• On top of this, some customers have stated they received up to 20 calls per hour.

  • Many other consumers claimed that their credit scores dropped anywhere from 15-100 points as a result of numerous hard inquiries from vendors.

Unfortunately, once you’ve handed your information over to Lower My Bills and they’ve sold it to third parties, there doesn’t appear to be much that you can do to avoid receiving calls. There isn’t a phone number provided on the company’s website (only an email address), and the Unsubscribe link of their website only removes your email address from their email updates, not from the third parties they’ve handed your information over to.

Because of this, as you can imagine, the vast majority of customers who’ve handed over their personal information to Lower My Bills have regretted their decision. But does this necessarily mean that you should stay away from all lead generation websites as a whole? Let’s take a look.

As a General Rule, Should You Use Lead Generation Websites? Why or Why Not?

As with many other types of industries, from nutritional supplements to multi-level marketing, it’s often the case that a few bad apples ruin the reputation for many of the more reputable companies, and it’s no different with lead generation. But how? Take the following as an example:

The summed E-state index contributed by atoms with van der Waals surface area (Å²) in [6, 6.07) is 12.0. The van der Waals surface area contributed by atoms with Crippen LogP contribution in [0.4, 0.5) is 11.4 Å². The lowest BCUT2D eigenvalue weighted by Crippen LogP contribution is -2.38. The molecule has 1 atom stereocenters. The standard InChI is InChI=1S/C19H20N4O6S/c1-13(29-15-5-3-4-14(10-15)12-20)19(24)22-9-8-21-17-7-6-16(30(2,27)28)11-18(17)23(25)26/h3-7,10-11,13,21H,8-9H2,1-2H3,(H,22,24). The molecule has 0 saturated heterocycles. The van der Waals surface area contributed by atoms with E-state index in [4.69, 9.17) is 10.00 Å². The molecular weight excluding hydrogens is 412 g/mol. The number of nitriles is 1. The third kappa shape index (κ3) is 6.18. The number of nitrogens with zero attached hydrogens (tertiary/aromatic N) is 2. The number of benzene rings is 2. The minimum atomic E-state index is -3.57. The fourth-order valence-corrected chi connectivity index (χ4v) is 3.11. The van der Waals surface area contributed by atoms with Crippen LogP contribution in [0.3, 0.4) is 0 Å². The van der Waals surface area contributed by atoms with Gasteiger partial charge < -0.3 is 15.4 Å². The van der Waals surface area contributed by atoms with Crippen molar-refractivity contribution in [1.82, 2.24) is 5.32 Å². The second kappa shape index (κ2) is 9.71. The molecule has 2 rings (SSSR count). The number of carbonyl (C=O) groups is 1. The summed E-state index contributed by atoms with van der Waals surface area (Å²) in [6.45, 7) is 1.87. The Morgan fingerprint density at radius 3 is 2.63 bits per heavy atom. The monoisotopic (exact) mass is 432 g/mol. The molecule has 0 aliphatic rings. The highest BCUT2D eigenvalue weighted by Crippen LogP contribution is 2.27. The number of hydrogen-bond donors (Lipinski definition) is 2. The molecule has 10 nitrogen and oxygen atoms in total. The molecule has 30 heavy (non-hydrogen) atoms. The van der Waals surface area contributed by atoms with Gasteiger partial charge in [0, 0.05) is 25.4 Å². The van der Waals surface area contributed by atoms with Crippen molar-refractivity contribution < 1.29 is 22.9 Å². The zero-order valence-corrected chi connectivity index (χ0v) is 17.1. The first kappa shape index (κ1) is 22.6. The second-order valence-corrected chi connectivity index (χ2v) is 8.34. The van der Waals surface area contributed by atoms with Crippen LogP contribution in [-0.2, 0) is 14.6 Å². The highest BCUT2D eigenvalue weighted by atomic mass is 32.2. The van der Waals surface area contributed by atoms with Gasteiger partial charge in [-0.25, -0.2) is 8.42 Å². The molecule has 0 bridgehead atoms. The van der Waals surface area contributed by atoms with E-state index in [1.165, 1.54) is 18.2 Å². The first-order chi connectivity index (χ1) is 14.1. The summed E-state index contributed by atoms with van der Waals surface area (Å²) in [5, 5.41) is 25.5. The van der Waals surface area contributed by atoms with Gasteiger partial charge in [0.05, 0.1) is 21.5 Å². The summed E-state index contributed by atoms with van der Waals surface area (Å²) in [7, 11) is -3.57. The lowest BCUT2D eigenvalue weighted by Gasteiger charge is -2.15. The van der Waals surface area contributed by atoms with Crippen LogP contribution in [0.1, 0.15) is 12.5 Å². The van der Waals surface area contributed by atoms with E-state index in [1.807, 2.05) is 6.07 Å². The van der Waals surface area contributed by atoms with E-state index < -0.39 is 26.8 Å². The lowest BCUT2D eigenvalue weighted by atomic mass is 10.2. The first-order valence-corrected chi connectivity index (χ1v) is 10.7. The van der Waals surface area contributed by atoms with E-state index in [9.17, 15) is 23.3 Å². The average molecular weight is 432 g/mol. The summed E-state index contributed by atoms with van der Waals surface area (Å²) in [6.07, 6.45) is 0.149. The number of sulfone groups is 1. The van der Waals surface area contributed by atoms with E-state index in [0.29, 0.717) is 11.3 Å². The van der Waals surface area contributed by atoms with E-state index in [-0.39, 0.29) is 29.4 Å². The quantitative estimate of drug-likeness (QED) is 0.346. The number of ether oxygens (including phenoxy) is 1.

The Good About Lead Generation Websites

Imagine that you’re looking for less expensive car insurance. Traditionally, you would need to call one of the big insurance companies directly, wait on hold, and then spend 10-15 minutes on the phone with a customer service representative. Even once the process is complete however, you’re still only provided with a quote from that specific carrier.

On the other hand, you could contact an insurance agency in your area that may have relationships with numerous auto insurance companies. As such, you can provide them with your information just once, and they can turn around and find you the cheapest rates. However, even large insurance agencies may only deal with a handful of insurance companies, so your overall options could still be limited.

Enter lead generation websites. Since it’s often the case that auto insurance lead generators ( and Get My Insurance as two examples) deal with agents that represent dozens of insurance companies, this may give you the best shot at finding the highest level of coverage at the lowest possible price.

The Bad About Lead Generation Websites

However, this isn’t to say that there aren’t any downfalls to using a lead generation website, the biggest of which is the number of calls that you may receive. As we mentioned above, many of these sites expressly state in their Terms of Use that you’re agreeing to be contacted by affiliated third parties, and they have little control over who calls you and how often you’re contacted.